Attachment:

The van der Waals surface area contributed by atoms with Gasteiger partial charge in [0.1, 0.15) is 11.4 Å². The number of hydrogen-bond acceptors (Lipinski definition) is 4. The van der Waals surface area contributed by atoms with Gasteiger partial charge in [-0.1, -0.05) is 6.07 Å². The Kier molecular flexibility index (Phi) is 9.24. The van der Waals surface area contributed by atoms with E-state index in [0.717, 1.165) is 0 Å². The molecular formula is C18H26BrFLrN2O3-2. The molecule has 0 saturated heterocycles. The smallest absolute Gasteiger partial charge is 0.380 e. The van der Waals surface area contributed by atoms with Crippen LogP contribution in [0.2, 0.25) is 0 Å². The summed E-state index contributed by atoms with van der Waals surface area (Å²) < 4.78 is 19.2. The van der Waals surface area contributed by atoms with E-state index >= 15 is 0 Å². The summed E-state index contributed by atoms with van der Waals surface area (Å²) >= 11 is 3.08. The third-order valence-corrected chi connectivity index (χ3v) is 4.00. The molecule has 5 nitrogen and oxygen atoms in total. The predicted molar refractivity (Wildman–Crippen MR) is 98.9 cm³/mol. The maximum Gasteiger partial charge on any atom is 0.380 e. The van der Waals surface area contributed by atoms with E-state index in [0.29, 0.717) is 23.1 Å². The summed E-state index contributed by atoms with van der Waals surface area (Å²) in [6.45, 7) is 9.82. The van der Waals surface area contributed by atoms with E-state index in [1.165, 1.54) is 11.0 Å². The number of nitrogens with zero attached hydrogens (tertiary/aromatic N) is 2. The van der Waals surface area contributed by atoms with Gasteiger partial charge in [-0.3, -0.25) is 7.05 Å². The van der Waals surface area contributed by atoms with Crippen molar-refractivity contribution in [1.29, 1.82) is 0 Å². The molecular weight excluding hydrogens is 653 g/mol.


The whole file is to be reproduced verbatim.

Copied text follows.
The van der Waals surface area contributed by atoms with Gasteiger partial charge in [0.1, 0.15) is 11.4 Å². The number of hydrogen-bond acceptors (Lipinski definition) is 4. The van der Waals surface area contributed by atoms with Gasteiger partial charge in [-0.1, -0.05) is 6.07 Å². The Kier molecular flexibility index (Phi) is 9.24. The van der Waals surface area contributed by atoms with E-state index in [0.717, 1.165) is 0 Å². The molecular formula is C18H26BrFLrN2O3-2. The molecule has 0 saturated heterocycles. The smallest absolute Gasteiger partial charge is 0.380 e. The van der Waals surface area contributed by atoms with Crippen LogP contribution in [0.2, 0.25) is 0 Å². The summed E-state index contributed by atoms with van der Waals surface area (Å²) < 4.78 is 19.2. The van der Waals surface area contributed by atoms with E-state index >= 15 is 0 Å². The summed E-state index contributed by atoms with van der Waals surface area (Å²) >= 11 is 3.08. The third-order valence-corrected chi connectivity index (χ3v) is 4.00. The molecule has 5 nitrogen and oxygen atoms in total. The predicted molar refractivity (Wildman–Crippen MR) is 98.9 cm³/mol. The maximum Gasteiger partial charge on any atom is 0.380 e. The van der Waals surface area contributed by atoms with E-state index in [0.29, 0.717) is 23.1 Å². The summed E-state index contributed by atoms with van der Waals surface area (Å²) in [6.45, 7) is 9.82. The van der Waals surface area contributed by atoms with E-state index in [1.165, 1.54) is 11.0 Å². The number of nitrogens with zero attached hydrogens (tertiary/aromatic N) is 2. The van der Waals surface area contributed by atoms with Gasteiger partial charge in [-0.3, -0.25) is 7.05 Å². The van der Waals surface area contributed by atoms with Crippen molar-refractivity contribution in [1.29, 1.82) is 0 Å². The molecular weight excluding hydrogens is 653 g/mol.